Becoming an amputee is a traumatic experience and a national program wants to show people who have lost limbs that life isn't over after their surgery. As YNN's Erin Clarke tells us, Amputee Empowerment Partners is inspiring those people to embrace their new life and focus on the future.
EAST SYRACUSE, N.Y. -- Mother of three, Erica Watkins, just started college in November when she got pneumonia and that changed everything.
"Three and a half weeks I was in a coma. I woke up three and a half weeks later at Upstate Hospital in Syracuse, hands were bandaged, knees were bandaged, feet were bandaged. I didn't know why," said recent amputee, Erica Watkins.
A doctor told Erica that due to complications, she'd lose parts of all four limbs.
"Initial reaction was like devastation," said Watkins.
But then Watkins realized she still had a lot to look forward to. Life would just be different. A program through Hangar Prosthetics introduced her to a mentor who showed her that different didn't mean a lesser quality of life.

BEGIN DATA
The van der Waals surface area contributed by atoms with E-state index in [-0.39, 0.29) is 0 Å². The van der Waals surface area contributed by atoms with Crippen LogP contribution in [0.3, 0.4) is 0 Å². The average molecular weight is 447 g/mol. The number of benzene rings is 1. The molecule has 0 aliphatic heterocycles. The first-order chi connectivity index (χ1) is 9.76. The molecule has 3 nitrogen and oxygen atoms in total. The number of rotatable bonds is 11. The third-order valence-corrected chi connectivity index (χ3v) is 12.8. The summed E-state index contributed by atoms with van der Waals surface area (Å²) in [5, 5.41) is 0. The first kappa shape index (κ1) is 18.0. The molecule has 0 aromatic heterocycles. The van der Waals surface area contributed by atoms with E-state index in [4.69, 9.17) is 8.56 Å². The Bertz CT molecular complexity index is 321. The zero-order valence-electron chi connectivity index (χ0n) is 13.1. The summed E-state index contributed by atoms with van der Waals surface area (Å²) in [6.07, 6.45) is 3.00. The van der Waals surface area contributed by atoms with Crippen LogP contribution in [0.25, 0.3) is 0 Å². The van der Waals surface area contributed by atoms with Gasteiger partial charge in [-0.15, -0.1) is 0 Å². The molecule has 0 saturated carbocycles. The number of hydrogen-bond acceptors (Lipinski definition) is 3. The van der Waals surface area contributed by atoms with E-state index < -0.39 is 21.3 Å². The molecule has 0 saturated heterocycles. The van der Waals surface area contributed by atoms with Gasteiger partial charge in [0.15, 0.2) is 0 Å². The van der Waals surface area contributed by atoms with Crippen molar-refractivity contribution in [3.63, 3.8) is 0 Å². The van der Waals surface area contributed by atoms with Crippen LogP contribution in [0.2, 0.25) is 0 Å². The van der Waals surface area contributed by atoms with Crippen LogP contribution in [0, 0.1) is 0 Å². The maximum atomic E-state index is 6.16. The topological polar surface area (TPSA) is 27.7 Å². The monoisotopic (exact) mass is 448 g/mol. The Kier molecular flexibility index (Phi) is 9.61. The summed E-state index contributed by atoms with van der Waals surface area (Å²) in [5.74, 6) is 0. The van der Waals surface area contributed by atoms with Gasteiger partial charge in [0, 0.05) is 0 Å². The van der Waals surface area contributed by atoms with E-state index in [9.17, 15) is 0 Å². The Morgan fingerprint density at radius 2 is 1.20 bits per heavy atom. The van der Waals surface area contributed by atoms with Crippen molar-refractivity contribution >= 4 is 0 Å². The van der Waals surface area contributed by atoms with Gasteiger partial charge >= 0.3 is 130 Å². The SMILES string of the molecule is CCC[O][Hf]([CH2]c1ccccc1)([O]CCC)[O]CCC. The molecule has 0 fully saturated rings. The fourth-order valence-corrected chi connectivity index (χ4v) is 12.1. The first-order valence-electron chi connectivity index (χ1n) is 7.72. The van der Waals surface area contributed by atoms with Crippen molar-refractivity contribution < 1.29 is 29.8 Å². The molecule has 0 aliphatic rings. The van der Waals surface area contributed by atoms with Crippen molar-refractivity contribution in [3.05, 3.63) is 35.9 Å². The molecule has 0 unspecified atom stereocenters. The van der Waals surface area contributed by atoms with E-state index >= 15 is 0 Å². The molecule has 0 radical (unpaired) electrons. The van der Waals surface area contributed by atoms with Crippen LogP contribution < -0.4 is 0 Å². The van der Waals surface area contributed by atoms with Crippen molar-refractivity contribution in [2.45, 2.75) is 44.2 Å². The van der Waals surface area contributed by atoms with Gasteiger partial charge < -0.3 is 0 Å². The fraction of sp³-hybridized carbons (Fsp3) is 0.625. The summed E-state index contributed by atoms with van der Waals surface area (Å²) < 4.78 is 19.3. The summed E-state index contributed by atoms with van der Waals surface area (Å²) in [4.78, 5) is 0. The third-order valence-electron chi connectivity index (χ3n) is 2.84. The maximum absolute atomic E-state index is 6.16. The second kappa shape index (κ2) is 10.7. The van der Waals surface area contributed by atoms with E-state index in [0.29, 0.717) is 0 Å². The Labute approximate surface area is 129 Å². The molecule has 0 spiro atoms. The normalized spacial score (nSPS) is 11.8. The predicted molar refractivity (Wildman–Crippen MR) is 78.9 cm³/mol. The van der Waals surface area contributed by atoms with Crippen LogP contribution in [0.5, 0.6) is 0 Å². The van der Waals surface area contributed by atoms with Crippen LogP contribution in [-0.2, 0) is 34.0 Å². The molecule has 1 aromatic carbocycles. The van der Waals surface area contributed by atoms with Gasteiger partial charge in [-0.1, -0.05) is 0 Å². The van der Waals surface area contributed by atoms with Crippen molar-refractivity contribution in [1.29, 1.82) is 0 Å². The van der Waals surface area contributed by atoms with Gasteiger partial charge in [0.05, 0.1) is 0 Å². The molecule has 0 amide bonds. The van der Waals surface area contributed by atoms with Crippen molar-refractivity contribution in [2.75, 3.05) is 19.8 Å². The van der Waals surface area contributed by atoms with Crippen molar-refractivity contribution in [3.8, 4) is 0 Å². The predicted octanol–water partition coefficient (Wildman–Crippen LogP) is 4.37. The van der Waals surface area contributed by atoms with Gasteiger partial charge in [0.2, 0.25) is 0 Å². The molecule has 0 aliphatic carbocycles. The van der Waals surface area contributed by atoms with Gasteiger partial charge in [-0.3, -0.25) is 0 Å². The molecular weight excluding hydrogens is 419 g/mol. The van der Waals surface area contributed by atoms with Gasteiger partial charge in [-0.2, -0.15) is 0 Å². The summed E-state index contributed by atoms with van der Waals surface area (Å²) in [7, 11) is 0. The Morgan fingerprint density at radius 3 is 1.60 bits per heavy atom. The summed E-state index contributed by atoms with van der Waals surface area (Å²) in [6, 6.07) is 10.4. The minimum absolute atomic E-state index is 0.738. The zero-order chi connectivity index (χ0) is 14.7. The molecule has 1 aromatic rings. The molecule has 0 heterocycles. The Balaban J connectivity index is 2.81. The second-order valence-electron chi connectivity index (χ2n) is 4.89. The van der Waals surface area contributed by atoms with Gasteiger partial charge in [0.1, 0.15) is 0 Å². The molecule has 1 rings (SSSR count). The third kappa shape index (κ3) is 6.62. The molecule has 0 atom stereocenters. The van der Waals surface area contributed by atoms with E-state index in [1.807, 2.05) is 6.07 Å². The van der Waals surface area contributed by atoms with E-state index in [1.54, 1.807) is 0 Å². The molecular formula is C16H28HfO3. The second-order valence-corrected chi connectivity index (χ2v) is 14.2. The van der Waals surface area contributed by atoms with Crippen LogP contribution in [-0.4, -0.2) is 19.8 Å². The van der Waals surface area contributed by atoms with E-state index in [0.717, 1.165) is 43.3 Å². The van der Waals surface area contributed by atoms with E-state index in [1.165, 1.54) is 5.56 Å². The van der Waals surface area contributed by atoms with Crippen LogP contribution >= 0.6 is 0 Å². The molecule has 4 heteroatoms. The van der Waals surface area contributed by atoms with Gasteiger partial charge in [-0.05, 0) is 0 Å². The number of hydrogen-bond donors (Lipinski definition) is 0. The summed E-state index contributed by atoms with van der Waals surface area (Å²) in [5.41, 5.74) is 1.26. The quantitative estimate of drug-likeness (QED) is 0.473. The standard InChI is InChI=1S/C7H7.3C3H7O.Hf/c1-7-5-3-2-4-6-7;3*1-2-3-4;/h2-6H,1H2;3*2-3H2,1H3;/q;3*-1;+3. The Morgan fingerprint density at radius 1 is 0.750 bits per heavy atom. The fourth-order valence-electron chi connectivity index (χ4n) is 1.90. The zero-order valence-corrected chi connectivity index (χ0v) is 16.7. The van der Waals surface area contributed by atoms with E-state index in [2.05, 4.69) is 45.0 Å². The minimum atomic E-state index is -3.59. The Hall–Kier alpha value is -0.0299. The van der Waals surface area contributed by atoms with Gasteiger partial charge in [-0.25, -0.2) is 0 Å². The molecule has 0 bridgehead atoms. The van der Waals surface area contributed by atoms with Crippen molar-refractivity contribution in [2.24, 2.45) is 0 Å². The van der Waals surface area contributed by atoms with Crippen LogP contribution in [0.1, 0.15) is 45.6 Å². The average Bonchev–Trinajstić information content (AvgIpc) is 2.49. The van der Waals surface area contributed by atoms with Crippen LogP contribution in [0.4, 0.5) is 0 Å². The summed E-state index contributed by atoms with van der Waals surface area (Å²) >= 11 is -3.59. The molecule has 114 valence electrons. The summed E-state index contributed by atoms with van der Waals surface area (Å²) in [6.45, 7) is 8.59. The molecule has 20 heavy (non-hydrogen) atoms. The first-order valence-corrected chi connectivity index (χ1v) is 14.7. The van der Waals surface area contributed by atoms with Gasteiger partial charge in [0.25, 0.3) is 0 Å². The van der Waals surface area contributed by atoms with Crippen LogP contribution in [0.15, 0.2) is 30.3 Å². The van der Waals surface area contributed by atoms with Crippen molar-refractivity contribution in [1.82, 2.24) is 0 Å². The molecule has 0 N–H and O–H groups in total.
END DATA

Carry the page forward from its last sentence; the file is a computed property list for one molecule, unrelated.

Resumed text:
"It just kind of made me realize that right then and there, it's going to be possible to get up and walk again and live a normal life," said Watkins.
That program is Amputee Empowerment Partners. Its national coordinator is Carrie Davis who knows all too well what it's like to live without a limb.
"I was born without my arm and that was 39 years ago. I was fit with my first prosthesis when I was nine-months-old," said Amputee Empowerment Partners National Coordinator Carrie Davis.
Today, Davis travels the country educating people about prosthetic options and most importantly, inspiring amputees. Wednesday she met Watkins, who, five months after her amputation, is regaining her mobility and independence.
"I love to explain the technology to people because it's so fascinating and amazing and all the things that I'm able to do with prosthetic devices, it's phenomenal. I often say if you don't have a hand, you don't have an excuse," said Davis.
Now Watkins wants to follow in Davis' footsteps. She's considering becoming a peer mentor so that she can help others like the program helped her.
For information about Amputee Empowerment Partners, call (315) 492-6608 or visit www.empoweringamputees.org.